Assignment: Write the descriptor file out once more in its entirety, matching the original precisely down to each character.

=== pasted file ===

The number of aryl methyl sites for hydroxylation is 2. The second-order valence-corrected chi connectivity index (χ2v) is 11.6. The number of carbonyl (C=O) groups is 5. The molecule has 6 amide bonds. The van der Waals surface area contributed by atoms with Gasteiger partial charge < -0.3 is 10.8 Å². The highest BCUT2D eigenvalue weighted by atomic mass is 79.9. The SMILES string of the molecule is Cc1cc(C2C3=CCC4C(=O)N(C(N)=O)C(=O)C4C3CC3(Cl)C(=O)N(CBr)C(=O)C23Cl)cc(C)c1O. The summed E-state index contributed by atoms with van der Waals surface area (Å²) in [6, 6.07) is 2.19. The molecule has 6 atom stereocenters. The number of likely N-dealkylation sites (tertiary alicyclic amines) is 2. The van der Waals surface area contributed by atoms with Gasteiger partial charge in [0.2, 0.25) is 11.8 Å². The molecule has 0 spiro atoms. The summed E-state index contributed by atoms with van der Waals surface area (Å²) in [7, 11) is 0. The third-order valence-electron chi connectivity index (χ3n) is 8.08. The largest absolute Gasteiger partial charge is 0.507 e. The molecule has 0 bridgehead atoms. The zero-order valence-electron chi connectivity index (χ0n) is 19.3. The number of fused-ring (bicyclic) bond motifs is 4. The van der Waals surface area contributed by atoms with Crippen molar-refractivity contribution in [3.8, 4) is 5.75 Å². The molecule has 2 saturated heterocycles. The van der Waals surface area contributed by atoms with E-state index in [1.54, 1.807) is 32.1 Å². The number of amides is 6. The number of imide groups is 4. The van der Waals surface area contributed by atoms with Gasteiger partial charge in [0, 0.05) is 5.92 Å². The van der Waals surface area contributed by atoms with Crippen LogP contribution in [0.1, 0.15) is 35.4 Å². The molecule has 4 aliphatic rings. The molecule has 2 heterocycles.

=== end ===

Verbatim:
The number of aryl methyl sites for hydroxylation is 2. The second-order valence-corrected chi connectivity index (χ2v) is 11.6. The number of carbonyl (C=O) groups is 5. The molecule has 6 amide bonds. The van der Waals surface area contributed by atoms with Gasteiger partial charge < -0.3 is 10.8 Å². The highest BCUT2D eigenvalue weighted by atomic mass is 79.9. The SMILES string of the molecule is Cc1cc(C2C3=CCC4C(=O)N(C(N)=O)C(=O)C4C3CC3(Cl)C(=O)N(CBr)C(=O)C23Cl)cc(C)c1O. The summed E-state index contributed by atoms with van der Waals surface area (Å²) in [6, 6.07) is 2.19. The molecule has 6 atom stereocenters. The number of likely N-dealkylation sites (tertiary alicyclic amines) is 2. The van der Waals surface area contributed by atoms with Gasteiger partial charge in [0.2, 0.25) is 11.8 Å². The molecule has 0 spiro atoms. The summed E-state index contributed by atoms with van der Waals surface area (Å²) in [7, 11) is 0. The third-order valence-electron chi connectivity index (χ3n) is 8.08. The largest absolute Gasteiger partial charge is 0.507 e. The molecule has 0 bridgehead atoms. The zero-order valence-electron chi connectivity index (χ0n) is 19.3. The number of fused-ring (bicyclic) bond motifs is 4. The van der Waals surface area contributed by atoms with Crippen molar-refractivity contribution in [3.8, 4) is 5.75 Å². The molecule has 2 saturated heterocycles. The van der Waals surface area contributed by atoms with E-state index in [1.54, 1.807) is 32.1 Å². The number of amides is 6. The number of imide groups is 4. The van der Waals surface area contributed by atoms with Gasteiger partial charge in [0, 0.05) is 5.92 Å². The van der Waals surface area contributed by atoms with Crippen LogP contribution in [0.1, 0.15) is 35.4 Å². The molecule has 4 aliphatic rings. The molecule has 2 heterocycles.